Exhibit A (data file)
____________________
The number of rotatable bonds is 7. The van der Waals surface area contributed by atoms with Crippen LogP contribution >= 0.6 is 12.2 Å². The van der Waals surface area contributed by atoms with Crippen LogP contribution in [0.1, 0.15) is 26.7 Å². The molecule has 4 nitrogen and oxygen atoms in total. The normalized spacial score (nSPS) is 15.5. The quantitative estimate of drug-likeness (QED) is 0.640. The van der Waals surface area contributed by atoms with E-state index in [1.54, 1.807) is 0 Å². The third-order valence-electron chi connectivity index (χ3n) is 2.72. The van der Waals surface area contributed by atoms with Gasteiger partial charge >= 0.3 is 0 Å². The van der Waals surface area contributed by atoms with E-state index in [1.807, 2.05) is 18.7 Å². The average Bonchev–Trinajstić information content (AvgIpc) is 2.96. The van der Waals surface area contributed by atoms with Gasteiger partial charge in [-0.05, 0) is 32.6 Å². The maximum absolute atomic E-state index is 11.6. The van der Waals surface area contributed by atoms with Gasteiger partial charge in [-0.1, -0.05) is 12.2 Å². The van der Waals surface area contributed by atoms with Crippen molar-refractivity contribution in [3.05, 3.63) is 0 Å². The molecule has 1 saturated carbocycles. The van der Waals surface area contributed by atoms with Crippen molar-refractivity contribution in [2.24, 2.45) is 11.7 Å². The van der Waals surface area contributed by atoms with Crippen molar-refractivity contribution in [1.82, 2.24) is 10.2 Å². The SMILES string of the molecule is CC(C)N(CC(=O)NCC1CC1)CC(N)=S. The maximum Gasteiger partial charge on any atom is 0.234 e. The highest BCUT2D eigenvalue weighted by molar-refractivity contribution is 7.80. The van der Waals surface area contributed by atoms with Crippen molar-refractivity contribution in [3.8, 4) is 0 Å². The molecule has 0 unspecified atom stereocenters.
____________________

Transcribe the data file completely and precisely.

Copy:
The number of rotatable bonds is 7. The van der Waals surface area contributed by atoms with Crippen LogP contribution >= 0.6 is 12.2 Å². The van der Waals surface area contributed by atoms with Crippen LogP contribution in [0.1, 0.15) is 26.7 Å². The molecule has 4 nitrogen and oxygen atoms in total. The normalized spacial score (nSPS) is 15.5. The quantitative estimate of drug-likeness (QED) is 0.640. The van der Waals surface area contributed by atoms with E-state index in [1.54, 1.807) is 0 Å². The third-order valence-electron chi connectivity index (χ3n) is 2.72. The van der Waals surface area contributed by atoms with Gasteiger partial charge >= 0.3 is 0 Å². The van der Waals surface area contributed by atoms with E-state index in [1.807, 2.05) is 18.7 Å². The average Bonchev–Trinajstić information content (AvgIpc) is 2.96. The van der Waals surface area contributed by atoms with Gasteiger partial charge in [-0.05, 0) is 32.6 Å². The maximum absolute atomic E-state index is 11.6. The van der Waals surface area contributed by atoms with Gasteiger partial charge in [-0.1, -0.05) is 12.2 Å². The van der Waals surface area contributed by atoms with Crippen molar-refractivity contribution in [3.05, 3.63) is 0 Å². The molecule has 1 saturated carbocycles. The van der Waals surface area contributed by atoms with Crippen molar-refractivity contribution in [2.24, 2.45) is 11.7 Å². The van der Waals surface area contributed by atoms with Crippen molar-refractivity contribution in [1.82, 2.24) is 10.2 Å². The SMILES string of the molecule is CC(C)N(CC(=O)NCC1CC1)CC(N)=S. The maximum Gasteiger partial charge on any atom is 0.234 e. The highest BCUT2D eigenvalue weighted by molar-refractivity contribution is 7.80. The van der Waals surface area contributed by atoms with Crippen molar-refractivity contribution in [3.8, 4) is 0 Å². The molecule has 0 unspecified atom stereocenters.